New Mexico Fraud Arrests Tied to Missing Persons Investigations

New Mexico Fraud Arrests Tied to Missing Persons Investigations

GALLUP, New Mexico —

Currently, charges are pending against almost 200 individuals nationwide on allegations of cheating government health care programs out of billions of dollars.

A few of individuals accused have ties to sober living facilities that are the subject of an Arizonan investigation. It is believed that those establishments are taking in Native Americans from New Mexico with the promise of therapy, but they are not offering any assistance.

Many told tales of being solicited by strangers offering them better lives.

“I went because they indicated they could assist me in finding employment and with the recuperation process. One individual, who wished to remain anonymous, remarked, “I just wanted to go down there to start somewhere new.”

“On a few occasions. Ashley Thompson remarked, “It seemed like they were always trying to talk me into going.”

193 individuals nationwide are facing charges from the Justice Department for allegedly receiving $2.75 billion through fraudulent health care claims.

New Mexico Fraud Arrests Tied to Missing Persons Investigations

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FBI Executive Assistant Director Tim Langan stated, “Those accused today set up sham sober homes and fed people with drugs and alcohol while billing our health care systems for millions of dollars for services not rendered.”

Rita Anagho of Tusa Integrated Clinic is accused by the authorities of participating in a $66 million billing fraud in Arizona, wherein she submitted claims to Medicaid for services that were never rendered.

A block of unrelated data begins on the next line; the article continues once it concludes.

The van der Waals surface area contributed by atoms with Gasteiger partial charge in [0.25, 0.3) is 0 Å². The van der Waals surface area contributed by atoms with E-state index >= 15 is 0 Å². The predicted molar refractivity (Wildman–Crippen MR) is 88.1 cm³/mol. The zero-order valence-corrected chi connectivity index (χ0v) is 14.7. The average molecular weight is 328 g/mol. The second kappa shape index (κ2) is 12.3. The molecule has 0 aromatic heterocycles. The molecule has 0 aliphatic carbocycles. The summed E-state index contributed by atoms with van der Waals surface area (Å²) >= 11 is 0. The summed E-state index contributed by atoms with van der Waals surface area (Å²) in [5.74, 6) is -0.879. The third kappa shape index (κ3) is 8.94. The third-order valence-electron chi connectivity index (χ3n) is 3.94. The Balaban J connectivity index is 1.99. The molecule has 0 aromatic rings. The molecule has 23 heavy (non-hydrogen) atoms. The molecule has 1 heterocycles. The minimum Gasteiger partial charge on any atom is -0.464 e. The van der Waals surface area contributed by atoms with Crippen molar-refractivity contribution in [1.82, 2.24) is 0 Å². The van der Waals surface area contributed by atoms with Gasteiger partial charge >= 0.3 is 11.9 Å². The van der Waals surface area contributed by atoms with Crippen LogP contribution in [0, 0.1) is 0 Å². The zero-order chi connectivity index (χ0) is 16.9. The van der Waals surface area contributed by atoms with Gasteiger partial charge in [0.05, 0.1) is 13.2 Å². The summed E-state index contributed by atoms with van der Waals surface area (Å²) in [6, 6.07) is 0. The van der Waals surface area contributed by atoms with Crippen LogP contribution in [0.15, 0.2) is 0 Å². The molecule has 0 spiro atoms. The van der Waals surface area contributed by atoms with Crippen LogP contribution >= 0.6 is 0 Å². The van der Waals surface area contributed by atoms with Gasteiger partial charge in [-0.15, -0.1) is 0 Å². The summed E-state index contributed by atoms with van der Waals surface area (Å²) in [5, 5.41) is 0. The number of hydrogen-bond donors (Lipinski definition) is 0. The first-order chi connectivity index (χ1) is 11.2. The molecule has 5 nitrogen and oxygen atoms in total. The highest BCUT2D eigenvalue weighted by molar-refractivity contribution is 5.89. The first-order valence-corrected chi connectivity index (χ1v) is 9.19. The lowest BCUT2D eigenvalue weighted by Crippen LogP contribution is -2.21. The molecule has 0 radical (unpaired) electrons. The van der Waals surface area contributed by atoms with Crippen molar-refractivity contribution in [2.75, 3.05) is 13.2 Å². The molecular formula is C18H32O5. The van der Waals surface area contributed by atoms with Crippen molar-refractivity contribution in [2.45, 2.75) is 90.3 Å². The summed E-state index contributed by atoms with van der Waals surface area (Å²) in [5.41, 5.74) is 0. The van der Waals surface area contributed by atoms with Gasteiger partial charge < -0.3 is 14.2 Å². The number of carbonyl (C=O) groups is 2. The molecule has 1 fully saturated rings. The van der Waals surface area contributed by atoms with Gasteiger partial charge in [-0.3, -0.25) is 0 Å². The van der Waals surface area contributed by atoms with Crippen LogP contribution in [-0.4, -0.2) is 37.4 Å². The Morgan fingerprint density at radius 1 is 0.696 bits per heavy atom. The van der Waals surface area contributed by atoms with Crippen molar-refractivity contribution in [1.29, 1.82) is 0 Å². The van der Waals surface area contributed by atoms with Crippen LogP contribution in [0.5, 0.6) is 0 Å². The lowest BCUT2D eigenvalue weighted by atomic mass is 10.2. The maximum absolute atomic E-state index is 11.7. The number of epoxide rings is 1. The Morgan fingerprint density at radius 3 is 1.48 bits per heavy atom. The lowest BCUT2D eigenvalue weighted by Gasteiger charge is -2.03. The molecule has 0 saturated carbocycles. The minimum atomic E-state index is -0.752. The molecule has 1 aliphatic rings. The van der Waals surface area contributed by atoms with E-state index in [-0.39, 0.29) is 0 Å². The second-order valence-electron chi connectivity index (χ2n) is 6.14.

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According to investigators, Adam Mutwol and Daud Koleosho, the operators of Community Hope Wellness Center, orchestrated a $57 million scheme to refer patients to treatment facilities in return for bribes and kickbacks.

According to Andrea Palm, deputy secretary at the U.S. Department of Health and Human Services, “the schemes they perpetrated specifically targeted vulnerable Native Americans by establishing phony sober living homes that claimed to provide addiction treatment and other support.”

The Gallup Police Department and the police departments on the Navajo Nation were involved in part of the inquiry.

“This was brought to our attention by talking with people who are in a vulnerable state on our streets,” Gallup Police Department Chief Erin Toadlena-Pablo said. “Arizona really stepped up and really tried to get these fraudulent insurance claims for the Native American people being done in Arizona.”

At least thirty cases of missing persons from the Gallup area connected to Arizonan institutions were being looked into by the department. Numerous ones were discovered or came back on their own.

“There are some cases that are really sad, we got them cleared, but they were found deceased out in Arizona,” said Toadlena-Pablo.

According to the chief, there are always individuals who want to take advantage of others who are poor.

Toadlena-Pablo declared, “Anyone who is missing is really important.” “We want to remove the stigma associated with reporting someone after waiting a certain number of days or hours. Everyone needs time: law enforcement, families, and those who are searching and helping. Therefore, I urge you to notify them if you do know of someone who is missing.”

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